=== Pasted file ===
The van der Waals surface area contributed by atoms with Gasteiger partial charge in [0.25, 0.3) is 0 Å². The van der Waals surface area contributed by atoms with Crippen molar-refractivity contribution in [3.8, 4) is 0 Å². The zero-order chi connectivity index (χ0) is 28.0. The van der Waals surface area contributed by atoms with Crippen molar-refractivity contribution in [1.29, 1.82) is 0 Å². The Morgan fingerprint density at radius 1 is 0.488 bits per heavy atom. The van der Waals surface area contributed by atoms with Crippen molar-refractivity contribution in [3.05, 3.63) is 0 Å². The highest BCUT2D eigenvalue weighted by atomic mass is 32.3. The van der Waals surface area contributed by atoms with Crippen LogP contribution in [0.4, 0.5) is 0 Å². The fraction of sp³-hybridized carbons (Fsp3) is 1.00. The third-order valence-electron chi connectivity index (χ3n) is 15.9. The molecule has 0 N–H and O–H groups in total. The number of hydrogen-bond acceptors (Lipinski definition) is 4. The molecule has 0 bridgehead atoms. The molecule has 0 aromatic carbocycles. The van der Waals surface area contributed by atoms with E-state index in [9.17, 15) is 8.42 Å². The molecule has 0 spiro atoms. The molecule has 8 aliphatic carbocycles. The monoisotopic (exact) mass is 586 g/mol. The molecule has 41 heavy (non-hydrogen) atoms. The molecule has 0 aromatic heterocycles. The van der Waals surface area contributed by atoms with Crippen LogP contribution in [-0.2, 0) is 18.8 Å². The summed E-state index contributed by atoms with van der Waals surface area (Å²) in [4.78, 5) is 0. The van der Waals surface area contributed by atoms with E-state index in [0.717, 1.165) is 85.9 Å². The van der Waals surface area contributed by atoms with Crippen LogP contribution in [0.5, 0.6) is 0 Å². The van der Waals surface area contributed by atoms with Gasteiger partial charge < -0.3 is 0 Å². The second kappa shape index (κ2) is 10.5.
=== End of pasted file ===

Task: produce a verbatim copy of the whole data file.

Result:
The van der Waals surface area contributed by atoms with Gasteiger partial charge in [0.25, 0.3) is 0 Å². The van der Waals surface area contributed by atoms with Crippen molar-refractivity contribution in [3.8, 4) is 0 Å². The zero-order chi connectivity index (χ0) is 28.0. The van der Waals surface area contributed by atoms with Crippen molar-refractivity contribution in [1.29, 1.82) is 0 Å². The Morgan fingerprint density at radius 1 is 0.488 bits per heavy atom. The van der Waals surface area contributed by atoms with Crippen molar-refractivity contribution in [3.05, 3.63) is 0 Å². The highest BCUT2D eigenvalue weighted by atomic mass is 32.3. The van der Waals surface area contributed by atoms with Crippen LogP contribution in [0.4, 0.5) is 0 Å². The fraction of sp³-hybridized carbons (Fsp3) is 1.00. The third-order valence-electron chi connectivity index (χ3n) is 15.9. The molecule has 0 N–H and O–H groups in total. The number of hydrogen-bond acceptors (Lipinski definition) is 4. The molecule has 0 bridgehead atoms. The molecule has 0 aromatic carbocycles. The van der Waals surface area contributed by atoms with E-state index in [9.17, 15) is 8.42 Å². The molecule has 0 spiro atoms. The molecule has 8 aliphatic carbocycles. The monoisotopic (exact) mass is 586 g/mol. The molecule has 41 heavy (non-hydrogen) atoms. The molecule has 0 aromatic heterocycles. The van der Waals surface area contributed by atoms with Crippen LogP contribution in [-0.2, 0) is 18.8 Å². The summed E-state index contributed by atoms with van der Waals surface area (Å²) in [4.78, 5) is 0. The van der Waals surface area contributed by atoms with E-state index in [0.717, 1.165) is 85.9 Å². The van der Waals surface area contributed by atoms with Crippen LogP contribution in [0.5, 0.6) is 0 Å². The van der Waals surface area contributed by atoms with Gasteiger partial charge < -0.3 is 0 Å². The second kappa shape index (κ2) is 10.5.